Protecting Older Investors and Elevating Their Voices

As part of our ongoing fraud prevention work, AARP has collaborated with the U.S. Securities and Exchange Commission (SEC) on a series of events designed to spotlight the growing problem of investor fraud and help older investors and family caregivers spot and avoid financial scams. 

For the second event in the series, I moderated a panel for the SEC’s “Older Investor Roundtable,” which featured a discussion on fraud, financial planning, and the challenges faced by older investors and their caregivers.  

Before sharing highlights from the session, I want to thank the SEC, Chair Gensler, Commissioner Peirce, Commissioner Crenshaw, and the North American Securities Administrators Association (NASAA) for putting on this tremendous event and continuing to serve as critical partners to AARP in our effort to educate, support, and advocate on behalf of our members and consumers. This event highlighted the lived experiences of older investors, and I am thankful to the SEC for recognizing the importance of elevating their voices.  
 
As I said during the session, every year millions of Americans lose BILLIONS of dollars to fraud. Scammers target the young and old alike, but when older adults fall victim to financial crimes, they often have more to lose given their decades of hard work and savings. And while the financial toll is immense, the emotional aspect is equally as profound, for the individual the crime was perpetrated against, as well as their caregivers and loved ones. That’s why it’s so important that we work to arm our constituency with the knowledge to spot and avoid scams, and to help raise awareness on the growing issue of investor fraud. 

Panel 1: Impact of Fraud and Fraud Prevention  

Let me share some key themes and helpful tips from panelists Amy Nofziger, Mary Bach, and Byron Peterson. 

1. Create Barriers of Entry 

As Amy Nofziger, AARP’s director of fraud victim support, said, “none of us ever thinks this will happen to us,” and so “people don’t pay attention to education on a topic that they don’t think will happen to them.” As a result, we need more proactive measures to stop the crimes before they happen. Amy noted that restrictions are more likely to exist for other types of products, but less so in the financial and technological arenas. For example, when you go into a hardware store, you have to ask a clerk to unlock the spray paint from the cabinet, but you could walk up to a cryptocurrency machine at your local gas station or purchase thousands of dollars worth of gift cards without any barrier. More restrictive rules around point of entry, especially associated with gift cards and cryptocurrency, would go a long way towards stopping the crimes and criminals before it’s too late and the money is gone.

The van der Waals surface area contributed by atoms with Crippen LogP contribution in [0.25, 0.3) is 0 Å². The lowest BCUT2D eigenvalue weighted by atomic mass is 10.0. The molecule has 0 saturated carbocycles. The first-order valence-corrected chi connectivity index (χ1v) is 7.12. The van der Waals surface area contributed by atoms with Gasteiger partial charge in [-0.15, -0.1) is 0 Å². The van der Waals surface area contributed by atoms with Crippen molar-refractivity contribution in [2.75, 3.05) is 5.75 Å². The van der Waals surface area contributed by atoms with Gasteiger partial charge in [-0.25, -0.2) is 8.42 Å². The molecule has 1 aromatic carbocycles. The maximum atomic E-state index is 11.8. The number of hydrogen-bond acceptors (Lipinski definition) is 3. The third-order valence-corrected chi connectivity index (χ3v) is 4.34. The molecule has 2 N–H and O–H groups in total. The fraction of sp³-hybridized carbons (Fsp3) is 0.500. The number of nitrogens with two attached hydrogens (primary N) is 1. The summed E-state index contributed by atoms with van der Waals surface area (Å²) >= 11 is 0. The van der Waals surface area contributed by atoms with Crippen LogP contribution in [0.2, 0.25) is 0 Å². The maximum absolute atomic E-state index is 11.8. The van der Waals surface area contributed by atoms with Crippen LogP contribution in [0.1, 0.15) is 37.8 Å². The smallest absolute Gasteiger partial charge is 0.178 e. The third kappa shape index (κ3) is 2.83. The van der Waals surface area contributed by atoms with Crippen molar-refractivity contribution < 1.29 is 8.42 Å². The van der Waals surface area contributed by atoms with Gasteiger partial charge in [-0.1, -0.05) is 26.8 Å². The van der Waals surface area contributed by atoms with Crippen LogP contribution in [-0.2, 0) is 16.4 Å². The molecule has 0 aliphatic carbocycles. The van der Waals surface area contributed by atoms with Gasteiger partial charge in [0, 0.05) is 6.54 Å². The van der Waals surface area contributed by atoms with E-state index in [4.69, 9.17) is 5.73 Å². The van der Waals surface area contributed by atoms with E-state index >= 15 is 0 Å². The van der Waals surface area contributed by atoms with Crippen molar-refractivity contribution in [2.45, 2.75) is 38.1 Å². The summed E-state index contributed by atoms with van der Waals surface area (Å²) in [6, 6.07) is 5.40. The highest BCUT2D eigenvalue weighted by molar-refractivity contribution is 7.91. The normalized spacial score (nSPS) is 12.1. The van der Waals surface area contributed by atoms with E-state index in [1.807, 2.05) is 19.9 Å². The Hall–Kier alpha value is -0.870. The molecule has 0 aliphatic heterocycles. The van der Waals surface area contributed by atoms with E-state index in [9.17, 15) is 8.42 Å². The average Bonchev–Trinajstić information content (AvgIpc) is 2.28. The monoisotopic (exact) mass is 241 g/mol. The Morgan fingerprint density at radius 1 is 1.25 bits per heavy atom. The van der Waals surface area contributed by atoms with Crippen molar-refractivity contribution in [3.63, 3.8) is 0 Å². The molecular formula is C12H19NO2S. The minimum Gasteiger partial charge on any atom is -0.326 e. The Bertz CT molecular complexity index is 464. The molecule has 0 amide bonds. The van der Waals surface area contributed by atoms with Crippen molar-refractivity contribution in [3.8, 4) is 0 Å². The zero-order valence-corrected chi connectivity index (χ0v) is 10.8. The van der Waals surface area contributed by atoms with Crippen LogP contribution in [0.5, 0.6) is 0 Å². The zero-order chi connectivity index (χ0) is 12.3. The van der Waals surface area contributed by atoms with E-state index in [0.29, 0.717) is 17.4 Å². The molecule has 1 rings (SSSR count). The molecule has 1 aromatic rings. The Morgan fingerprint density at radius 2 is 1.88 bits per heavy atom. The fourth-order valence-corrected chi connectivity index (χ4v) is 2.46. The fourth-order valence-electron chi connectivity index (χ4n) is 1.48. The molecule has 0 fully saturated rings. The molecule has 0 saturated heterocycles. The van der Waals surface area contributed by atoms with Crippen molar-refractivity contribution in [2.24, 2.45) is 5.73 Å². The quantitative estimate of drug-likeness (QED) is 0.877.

2. Never feel pressured to rush into an “opportunity” 

Mary Bach is an AARP fraud fighter volunteer and the chair of AARP Pennsylvania’s Consumer Issues Task Force. She also moonlights as an undercover “senior sleuth” at investment planning seminars to get the inside scoop on ‘opportunities’ that are too good to be true. Attending more than 35 events, Mary and her husband have had several eye-opening red flag experiences, including generalized pitches with vague charts and percentages, exaggerated claims of no risk and guaranteed returns, and representatives with fake credentials, including “CSS- Certified Senior Specialist" and “CHSG-Certified High School Graduate.” She was even once told: “you write me a check for $100,000, and we’ll work out the details later.” As Mary said, “it may take only one bad investment and uninformed decision to wipe out your life savings.” That’s why it’s critical to do your homework on the investment opportunity and never feel pressured to rush into a deal.  

3. Change the narrative: The victim isn’t the one to blame, the criminal is.  

Byron Peterson, a member of AARP’s Connecticut Executive Council and lead Fraud Watch Network volunteer, is helping spearhead AARP’s initiative to change how we talk about fraud. Too often, we blame the victim and fail to recognize the role of the criminal who perpetrated the crime. This frequently results in fraud going underreported, leaving victims too ashamed to speak up against the criminal for fear that they will be seen as ”incompetent” or “foolish.” As Byron referenced, one of the many ways AARP is shifting the narrative around fraud is by working with universities that offer classes in criminal justice, gerontology, law, nursing, and social work to adapt coursework in a way that helps build interest and understanding about older adults’ experiences. Through education and advocacy, we aim to change how people view the issue of fraud, which, in turn, will help change the way institutions respond to these crimes and allow victims to report them more openly and seek help.